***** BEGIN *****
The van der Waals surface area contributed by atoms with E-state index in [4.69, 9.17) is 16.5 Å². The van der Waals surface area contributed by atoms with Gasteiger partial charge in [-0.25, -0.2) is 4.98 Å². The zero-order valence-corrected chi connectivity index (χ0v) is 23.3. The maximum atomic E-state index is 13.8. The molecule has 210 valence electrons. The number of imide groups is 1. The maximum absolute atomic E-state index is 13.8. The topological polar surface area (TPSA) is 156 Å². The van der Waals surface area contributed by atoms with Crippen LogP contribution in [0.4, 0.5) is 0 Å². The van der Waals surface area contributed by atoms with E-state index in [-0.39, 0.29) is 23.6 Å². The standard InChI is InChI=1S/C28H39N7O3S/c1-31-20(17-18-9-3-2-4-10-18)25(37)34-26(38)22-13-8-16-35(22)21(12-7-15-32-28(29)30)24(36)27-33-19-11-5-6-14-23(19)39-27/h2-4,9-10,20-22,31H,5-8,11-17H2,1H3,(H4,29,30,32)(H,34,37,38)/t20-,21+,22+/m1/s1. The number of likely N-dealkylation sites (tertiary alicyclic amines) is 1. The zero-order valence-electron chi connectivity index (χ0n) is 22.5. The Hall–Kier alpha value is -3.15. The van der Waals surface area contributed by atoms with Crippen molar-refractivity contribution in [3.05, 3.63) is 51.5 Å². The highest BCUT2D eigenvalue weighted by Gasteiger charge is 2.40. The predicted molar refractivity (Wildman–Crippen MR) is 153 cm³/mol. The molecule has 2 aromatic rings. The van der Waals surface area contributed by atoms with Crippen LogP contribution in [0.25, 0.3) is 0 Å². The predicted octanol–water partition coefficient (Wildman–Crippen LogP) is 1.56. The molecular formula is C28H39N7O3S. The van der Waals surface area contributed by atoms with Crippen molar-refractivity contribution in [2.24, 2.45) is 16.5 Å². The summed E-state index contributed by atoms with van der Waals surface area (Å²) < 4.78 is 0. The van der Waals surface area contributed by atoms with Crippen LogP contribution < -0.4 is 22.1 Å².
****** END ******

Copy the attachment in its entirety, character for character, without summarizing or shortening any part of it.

The van der Waals surface area contributed by atoms with E-state index in [4.69, 9.17) is 16.5 Å². The van der Waals surface area contributed by atoms with Gasteiger partial charge in [-0.25, -0.2) is 4.98 Å². The zero-order valence-corrected chi connectivity index (χ0v) is 23.3. The maximum atomic E-state index is 13.8. The molecule has 210 valence electrons. The number of imide groups is 1. The maximum absolute atomic E-state index is 13.8. The topological polar surface area (TPSA) is 156 Å². The van der Waals surface area contributed by atoms with Crippen LogP contribution in [0.4, 0.5) is 0 Å². The van der Waals surface area contributed by atoms with E-state index in [-0.39, 0.29) is 23.6 Å². The standard InChI is InChI=1S/C28H39N7O3S/c1-31-20(17-18-9-3-2-4-10-18)25(37)34-26(38)22-13-8-16-35(22)21(12-7-15-32-28(29)30)24(36)27-33-19-11-5-6-14-23(19)39-27/h2-4,9-10,20-22,31H,5-8,11-17H2,1H3,(H4,29,30,32)(H,34,37,38)/t20-,21+,22+/m1/s1. The number of likely N-dealkylation sites (tertiary alicyclic amines) is 1. The zero-order valence-electron chi connectivity index (χ0n) is 22.5. The Hall–Kier alpha value is -3.15. The van der Waals surface area contributed by atoms with Crippen molar-refractivity contribution in [3.05, 3.63) is 51.5 Å². The highest BCUT2D eigenvalue weighted by Gasteiger charge is 2.40. The predicted molar refractivity (Wildman–Crippen MR) is 153 cm³/mol. The molecule has 2 aromatic rings. The van der Waals surface area contributed by atoms with Crippen LogP contribution in [0.25, 0.3) is 0 Å². The predicted octanol–water partition coefficient (Wildman–Crippen LogP) is 1.56. The molecular formula is C28H39N7O3S. The van der Waals surface area contributed by atoms with Crippen molar-refractivity contribution in [2.24, 2.45) is 16.5 Å². The summed E-state index contributed by atoms with van der Waals surface area (Å²) < 4.78 is 0. The van der Waals surface area contributed by atoms with Crippen LogP contribution < -0.4 is 22.1 Å².